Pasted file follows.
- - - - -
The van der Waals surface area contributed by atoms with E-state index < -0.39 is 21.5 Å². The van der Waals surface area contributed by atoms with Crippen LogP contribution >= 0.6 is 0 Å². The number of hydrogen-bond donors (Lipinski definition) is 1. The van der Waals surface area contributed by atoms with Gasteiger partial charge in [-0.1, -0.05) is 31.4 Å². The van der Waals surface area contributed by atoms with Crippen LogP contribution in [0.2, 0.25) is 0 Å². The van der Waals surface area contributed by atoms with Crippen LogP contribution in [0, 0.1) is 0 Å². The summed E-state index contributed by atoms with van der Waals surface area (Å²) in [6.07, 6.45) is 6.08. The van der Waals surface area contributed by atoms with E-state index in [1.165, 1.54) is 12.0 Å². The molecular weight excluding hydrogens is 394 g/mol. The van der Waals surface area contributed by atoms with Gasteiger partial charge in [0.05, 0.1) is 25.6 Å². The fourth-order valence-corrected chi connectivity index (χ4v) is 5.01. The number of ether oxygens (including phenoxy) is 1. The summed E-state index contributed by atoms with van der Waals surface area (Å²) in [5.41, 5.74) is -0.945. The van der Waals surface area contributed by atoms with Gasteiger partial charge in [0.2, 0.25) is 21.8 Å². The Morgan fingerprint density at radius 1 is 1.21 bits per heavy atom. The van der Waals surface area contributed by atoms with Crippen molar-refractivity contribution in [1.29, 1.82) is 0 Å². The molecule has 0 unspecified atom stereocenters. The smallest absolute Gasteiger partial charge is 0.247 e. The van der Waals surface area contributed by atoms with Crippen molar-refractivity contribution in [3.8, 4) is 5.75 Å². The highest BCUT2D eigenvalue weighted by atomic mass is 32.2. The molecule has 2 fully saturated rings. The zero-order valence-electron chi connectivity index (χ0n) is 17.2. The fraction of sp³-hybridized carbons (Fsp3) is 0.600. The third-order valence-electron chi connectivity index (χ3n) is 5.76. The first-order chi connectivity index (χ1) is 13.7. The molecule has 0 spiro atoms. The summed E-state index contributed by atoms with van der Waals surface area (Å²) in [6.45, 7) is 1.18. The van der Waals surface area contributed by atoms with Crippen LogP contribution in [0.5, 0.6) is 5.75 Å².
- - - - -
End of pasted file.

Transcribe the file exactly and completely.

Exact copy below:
The van der Waals surface area contributed by atoms with E-state index < -0.39 is 21.5 Å². The van der Waals surface area contributed by atoms with Crippen LogP contribution >= 0.6 is 0 Å². The number of hydrogen-bond donors (Lipinski definition) is 1. The van der Waals surface area contributed by atoms with Gasteiger partial charge in [-0.1, -0.05) is 31.4 Å². The van der Waals surface area contributed by atoms with Crippen LogP contribution in [0.2, 0.25) is 0 Å². The van der Waals surface area contributed by atoms with Crippen LogP contribution in [0, 0.1) is 0 Å². The summed E-state index contributed by atoms with van der Waals surface area (Å²) in [6.07, 6.45) is 6.08. The van der Waals surface area contributed by atoms with E-state index in [1.165, 1.54) is 12.0 Å². The molecular weight excluding hydrogens is 394 g/mol. The van der Waals surface area contributed by atoms with Gasteiger partial charge in [0.05, 0.1) is 25.6 Å². The fourth-order valence-corrected chi connectivity index (χ4v) is 5.01. The number of ether oxygens (including phenoxy) is 1. The summed E-state index contributed by atoms with van der Waals surface area (Å²) in [5.41, 5.74) is -0.945. The van der Waals surface area contributed by atoms with Gasteiger partial charge in [0.2, 0.25) is 21.8 Å². The Morgan fingerprint density at radius 1 is 1.21 bits per heavy atom. The van der Waals surface area contributed by atoms with Crippen molar-refractivity contribution in [1.29, 1.82) is 0 Å². The molecule has 0 unspecified atom stereocenters. The smallest absolute Gasteiger partial charge is 0.247 e. The van der Waals surface area contributed by atoms with Crippen molar-refractivity contribution in [3.8, 4) is 5.75 Å². The highest BCUT2D eigenvalue weighted by atomic mass is 32.2. The molecule has 2 fully saturated rings. The zero-order valence-electron chi connectivity index (χ0n) is 17.2. The fraction of sp³-hybridized carbons (Fsp3) is 0.600. The third-order valence-electron chi connectivity index (χ3n) is 5.76. The first-order chi connectivity index (χ1) is 13.7. The molecule has 0 spiro atoms. The summed E-state index contributed by atoms with van der Waals surface area (Å²) in [6.45, 7) is 1.18. The van der Waals surface area contributed by atoms with Crippen LogP contribution in [0.5, 0.6) is 5.75 Å².